I am not sure if I consumed enough gluten prior to my endo. The gastro. was away and had a locum doctor at my initial appt. He said to just consume 2 slices of bread for 2 weeks prior to the endo. A friend who is celiac and was diagnosed after her 2nd endo. suggested 6 weeks of gluten. After reading the uni of chicago celiac centre suggest 6-8 weeks (the australian celiac society recommends 12 weeks) I started consuming 7 weeks prior. One week in though I had to stop for 2 weeks as we had planned an overseas trip and I was sick and didn't want to ruin the holiday so I put the challenge on hold. It didn't stop me feeling sick though and I had to go to the doctors there for an ear and lung infection.
Just went on a tangent!
Anyway, I am still suspecting celiac mainly from my history with the impaired liver function and nutritional deficiencies. I have just been checked for iron and B12 deficiencies because I am so wiped out at the moment. I also got a skin rash on my knee during the gluten challenge that was really itchy. I don't know if this was the beginning of DH or not.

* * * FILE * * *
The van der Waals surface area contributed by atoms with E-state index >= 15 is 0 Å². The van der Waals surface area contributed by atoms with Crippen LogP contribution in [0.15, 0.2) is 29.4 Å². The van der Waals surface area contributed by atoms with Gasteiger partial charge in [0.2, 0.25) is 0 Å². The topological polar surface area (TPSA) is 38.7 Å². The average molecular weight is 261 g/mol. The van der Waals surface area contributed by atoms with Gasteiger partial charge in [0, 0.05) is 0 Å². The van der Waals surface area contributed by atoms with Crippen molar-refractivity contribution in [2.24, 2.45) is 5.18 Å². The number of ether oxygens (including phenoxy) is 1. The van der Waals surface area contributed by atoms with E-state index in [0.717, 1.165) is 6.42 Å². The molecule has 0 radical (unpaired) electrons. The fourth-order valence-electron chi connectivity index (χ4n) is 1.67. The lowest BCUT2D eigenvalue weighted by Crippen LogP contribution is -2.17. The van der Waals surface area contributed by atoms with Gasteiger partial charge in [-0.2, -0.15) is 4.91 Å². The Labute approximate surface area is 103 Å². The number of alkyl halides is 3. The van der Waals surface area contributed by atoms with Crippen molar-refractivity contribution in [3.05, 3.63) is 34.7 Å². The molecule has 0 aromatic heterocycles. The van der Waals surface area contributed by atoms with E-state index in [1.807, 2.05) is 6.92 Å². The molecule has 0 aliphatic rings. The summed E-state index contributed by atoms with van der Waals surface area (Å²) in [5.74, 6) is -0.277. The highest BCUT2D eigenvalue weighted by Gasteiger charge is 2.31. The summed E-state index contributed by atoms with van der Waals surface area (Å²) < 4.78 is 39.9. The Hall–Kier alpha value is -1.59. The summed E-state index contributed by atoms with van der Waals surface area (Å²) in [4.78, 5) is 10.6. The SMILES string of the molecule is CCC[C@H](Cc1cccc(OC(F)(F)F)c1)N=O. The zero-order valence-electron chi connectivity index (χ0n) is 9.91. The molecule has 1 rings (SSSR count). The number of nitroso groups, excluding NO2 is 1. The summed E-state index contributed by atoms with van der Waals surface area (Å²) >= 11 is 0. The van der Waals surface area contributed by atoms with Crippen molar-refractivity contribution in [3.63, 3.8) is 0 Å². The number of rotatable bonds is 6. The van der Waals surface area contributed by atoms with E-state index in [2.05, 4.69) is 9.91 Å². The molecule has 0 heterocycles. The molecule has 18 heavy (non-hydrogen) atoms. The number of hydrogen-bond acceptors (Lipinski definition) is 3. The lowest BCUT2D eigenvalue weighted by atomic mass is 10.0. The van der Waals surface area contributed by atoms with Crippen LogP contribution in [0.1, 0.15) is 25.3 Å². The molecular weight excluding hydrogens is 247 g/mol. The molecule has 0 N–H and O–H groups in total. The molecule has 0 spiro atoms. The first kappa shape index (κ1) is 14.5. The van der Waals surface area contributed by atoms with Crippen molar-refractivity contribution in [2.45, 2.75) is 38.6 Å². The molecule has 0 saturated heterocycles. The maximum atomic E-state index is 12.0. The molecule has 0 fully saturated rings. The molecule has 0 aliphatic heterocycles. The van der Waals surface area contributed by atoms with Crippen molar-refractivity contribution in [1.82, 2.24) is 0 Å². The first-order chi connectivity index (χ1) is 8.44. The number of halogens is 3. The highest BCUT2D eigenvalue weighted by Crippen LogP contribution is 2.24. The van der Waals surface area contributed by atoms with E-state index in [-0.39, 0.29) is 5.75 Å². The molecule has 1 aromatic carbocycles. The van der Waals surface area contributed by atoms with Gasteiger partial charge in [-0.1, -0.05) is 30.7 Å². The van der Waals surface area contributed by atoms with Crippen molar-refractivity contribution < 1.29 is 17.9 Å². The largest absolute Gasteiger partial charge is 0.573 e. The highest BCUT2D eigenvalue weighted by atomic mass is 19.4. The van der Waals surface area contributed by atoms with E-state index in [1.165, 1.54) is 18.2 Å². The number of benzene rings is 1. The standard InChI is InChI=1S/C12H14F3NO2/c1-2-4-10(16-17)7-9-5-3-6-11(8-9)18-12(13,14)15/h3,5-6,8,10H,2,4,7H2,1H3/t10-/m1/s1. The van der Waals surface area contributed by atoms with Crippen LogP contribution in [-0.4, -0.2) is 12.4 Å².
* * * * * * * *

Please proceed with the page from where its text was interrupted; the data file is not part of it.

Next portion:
Thanks for reading my story
Thanks for your reply Cycling Lady
I was very sick for the whole 7 weeks of the gluten challenge. I was so sensitive that I am not sure if I had enough gluten for the challenge. The gastro. seemed to think if I had celiac I would have to avoid soy sauce but with gluten intolerance I don't have to be so vigilant. I tested his theory yesterday. I was at a kid's party and there was nothing for me to eat. My blood sugar levels had really dropped and I wasn't prepared with snacks and caved in and ate chicken wings marinated with soy sauce (and who knows what). Well I am definitely feeling the effects so I will be more vigilant in future and better prepared with my own snacks.
I know gluten is the issue but I am still not sure whether they failed to diagnose celiac, whether it hasn't fully developed yet or whether I am gluten intolerant.